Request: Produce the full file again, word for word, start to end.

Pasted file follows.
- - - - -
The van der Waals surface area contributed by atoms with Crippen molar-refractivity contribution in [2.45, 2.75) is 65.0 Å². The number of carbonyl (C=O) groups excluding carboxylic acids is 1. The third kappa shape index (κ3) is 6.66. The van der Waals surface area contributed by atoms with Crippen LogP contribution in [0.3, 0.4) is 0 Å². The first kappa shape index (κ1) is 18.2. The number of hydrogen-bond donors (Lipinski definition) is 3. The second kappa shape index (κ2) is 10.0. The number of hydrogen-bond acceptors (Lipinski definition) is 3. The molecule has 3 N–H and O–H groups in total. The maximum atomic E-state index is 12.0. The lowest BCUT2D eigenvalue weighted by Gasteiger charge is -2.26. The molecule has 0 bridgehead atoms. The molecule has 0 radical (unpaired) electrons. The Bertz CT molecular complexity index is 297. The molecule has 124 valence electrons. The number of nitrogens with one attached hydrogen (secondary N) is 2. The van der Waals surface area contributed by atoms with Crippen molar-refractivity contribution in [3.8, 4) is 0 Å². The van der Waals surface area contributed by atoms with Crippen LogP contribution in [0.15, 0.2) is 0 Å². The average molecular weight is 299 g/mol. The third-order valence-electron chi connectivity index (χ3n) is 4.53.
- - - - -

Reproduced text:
The van der Waals surface area contributed by atoms with Crippen molar-refractivity contribution in [2.45, 2.75) is 65.0 Å². The number of carbonyl (C=O) groups excluding carboxylic acids is 1. The third kappa shape index (κ3) is 6.66. The van der Waals surface area contributed by atoms with Crippen LogP contribution in [0.3, 0.4) is 0 Å². The first kappa shape index (κ1) is 18.2. The number of hydrogen-bond donors (Lipinski definition) is 3. The second kappa shape index (κ2) is 10.0. The number of hydrogen-bond acceptors (Lipinski definition) is 3. The molecule has 3 N–H and O–H groups in total. The maximum atomic E-state index is 12.0. The lowest BCUT2D eigenvalue weighted by Gasteiger charge is -2.26. The molecule has 0 bridgehead atoms. The molecule has 0 radical (unpaired) electrons. The Bertz CT molecular complexity index is 297. The molecule has 124 valence electrons. The number of nitrogens with one attached hydrogen (secondary N) is 2. The van der Waals surface area contributed by atoms with Crippen molar-refractivity contribution in [3.8, 4) is 0 Å². The van der Waals surface area contributed by atoms with Crippen LogP contribution in [0.15, 0.2) is 0 Å². The average molecular weight is 299 g/mol. The third-order valence-electron chi connectivity index (χ3n) is 4.53.